Success theater, leaky tech pipeline, teacher bias, network meta-analysis.

1. Biased instructor response → Students shut out Definitely not awesome. Stanford’s Center for Education Policy Analysis reports Bias in Online Classes: Evidence from a Field Experiment. “We find that instructors are 94% more likely to respond to forum posts by white male students. In contrast, we do not find general evidence of biases in […]

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Randomistas fight poverty, nurses improve youth outcomes, and decision support struggles.

1. Jason Zweig tells the story of randomistas, who use randomized, controlled trials to pinpoint what helps people become self-sufficient around the globe. The Anti-Poverty Experiment describes several successful, data-driven programs, ranging from financial counseling to grants of livestock. 2. Can an early childhood program prevent child abuse, crime, drug abuse, and neglect? Yes, says […]

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What counts as good evidence? Alliance for Useful Evidence offers food for thought.

“What counts as good evidence?” is a great conversation starter. The UK-based Alliance for Useful Evidence / Nesta offers seminars and publications to “explore what is realistic in terms of standards of evidence for social policy, programmes and practice.” Prompting discussion was a ‘provocation paper’, What Counts as Good Evidence?, by Sandra Nutley, Alison Powell, […]

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When nudging fails, defensive baseball stats, and cognitive bias cheat sheet.
What works reading list

1. When nudging fails, what else can be done? Bravo to @CassSunstein, co-author of the popular book Nudge, for a journal abstract that is understandable and clearly identifies recommended actions. This from his upcoming article Nudges that Fail: “Why are some nudges ineffective, or at least less effective than choice architects hope and expect? Focusing primarily […]

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Improving vs. proving, plus bad evidence reporting.

If you view gathering evidence as simply a means of demonstrating outcomes, you’re missing a trick. It’s most valuable when part of a journey of iterative improvement. – Frances Flaxington 1. Immigrants to US don’t disrupt employment. There is little evidence that immigration significantly affects overall employment of native-born US workers. This according to an expert panel’s […]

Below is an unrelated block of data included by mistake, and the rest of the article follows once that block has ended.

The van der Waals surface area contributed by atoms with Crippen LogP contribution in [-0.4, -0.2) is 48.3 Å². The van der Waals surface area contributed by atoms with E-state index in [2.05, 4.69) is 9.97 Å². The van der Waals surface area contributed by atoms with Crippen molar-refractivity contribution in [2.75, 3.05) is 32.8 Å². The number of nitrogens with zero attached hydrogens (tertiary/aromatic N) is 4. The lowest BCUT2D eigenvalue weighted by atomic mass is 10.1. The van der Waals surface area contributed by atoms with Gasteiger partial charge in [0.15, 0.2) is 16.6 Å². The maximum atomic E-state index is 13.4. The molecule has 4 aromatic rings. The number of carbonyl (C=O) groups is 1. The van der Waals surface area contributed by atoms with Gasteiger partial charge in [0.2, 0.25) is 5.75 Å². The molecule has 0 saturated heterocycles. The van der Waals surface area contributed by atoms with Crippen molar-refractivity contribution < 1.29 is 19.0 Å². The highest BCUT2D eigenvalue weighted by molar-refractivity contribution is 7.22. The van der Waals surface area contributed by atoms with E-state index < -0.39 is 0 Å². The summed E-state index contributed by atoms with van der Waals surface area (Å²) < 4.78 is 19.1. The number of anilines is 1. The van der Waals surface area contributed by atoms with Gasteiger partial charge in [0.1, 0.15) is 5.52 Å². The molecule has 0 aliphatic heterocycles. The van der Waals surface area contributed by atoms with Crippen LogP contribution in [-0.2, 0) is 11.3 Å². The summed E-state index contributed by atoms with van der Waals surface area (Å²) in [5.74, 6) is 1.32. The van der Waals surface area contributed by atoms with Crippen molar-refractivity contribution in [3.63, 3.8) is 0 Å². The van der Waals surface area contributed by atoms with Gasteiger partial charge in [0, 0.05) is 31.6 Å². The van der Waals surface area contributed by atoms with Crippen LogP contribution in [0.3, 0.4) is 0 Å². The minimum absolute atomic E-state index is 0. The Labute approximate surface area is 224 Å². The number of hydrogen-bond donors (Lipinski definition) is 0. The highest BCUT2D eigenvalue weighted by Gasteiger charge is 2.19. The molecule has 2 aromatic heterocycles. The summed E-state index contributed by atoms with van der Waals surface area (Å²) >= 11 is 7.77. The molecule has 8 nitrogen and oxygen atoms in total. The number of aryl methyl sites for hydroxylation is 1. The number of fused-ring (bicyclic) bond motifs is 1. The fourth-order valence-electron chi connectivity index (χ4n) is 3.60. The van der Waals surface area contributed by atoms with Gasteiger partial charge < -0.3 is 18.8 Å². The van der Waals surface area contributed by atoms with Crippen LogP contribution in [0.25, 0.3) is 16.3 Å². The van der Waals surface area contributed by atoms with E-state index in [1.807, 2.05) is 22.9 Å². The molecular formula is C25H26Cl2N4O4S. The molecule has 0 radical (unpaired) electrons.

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$15 minimum wage, evidence-based HR, and manmade earthquakes.
earthquake map manmade

Photo by Fightfor15.org 1. SPOTLIGHT: Will $15 wages destroy California jobs? California is moving toward a $15/hour minimum wage (slowly, stepping up through 2023). Will employers be forced to eliminate jobs under the added financial pressure? As with all things economic, it depends who you ask. Lots of numbers have been thrown around during the […]

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Rapid is the new black, how to ask for money, and should research articles be free?
Digital Health Network

1. #rapidisthenewblack The need for speed is paramount, so it’s crucial that we test ideas and synthesize evidence quickly without losing necessary rigor. Examples of people working hard to get it right: The Digital Health Breakthrough Network is a very cool idea, supported by an A-list team. They (@AskDHBN) seek New York City-based startups who […]

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Academic clickbait, FCC doesn’t use economics, and tobacco surcharges don’t work.

1. Academics use crazy tricks for clickbait. Turn to @TheWinnower for an insightful analysis of academic article titles, and how their authors sometimes mimic techniques used for clickbait. Positively framed titles (those stating a specific finding) fare better than vague ones: For example, ‘smoking causes lung cancer’ vs. ‘the relationship between smoking and lung cancer’. […]

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How women decide, and Chief Cognitive Officers.
photo of girls playing baseketball

1. Do we judge women’s decisions differently? Cognitive psychologist Therese Huston’s book is How Women Decide: What’s True, What’s Not, and What Strategies Spark the Best Choices. It may sound unscientific to suggest there’s a particular way that several billion people make decisions, but the author doesn’t seem nonchalant about drawing specific conclusions. The book […]

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Getting to evidence-based policy: Explainista, Randomista, or Mapista?
photo of people grouped together

Three Ways of Getting to Evidence-Based Policy. In the Stanford Social Innovation Review, Bernadette Wright (@MeaningflEvdenc) does a nice job of describing three ideologies for gathering evidence to inform policy. Randomista: Views randomized experiments and quasi-experimental research designs as the only reliable evidence for choosing programs. Explainista: Believes useful evidence needs to provide trustworthy data […]

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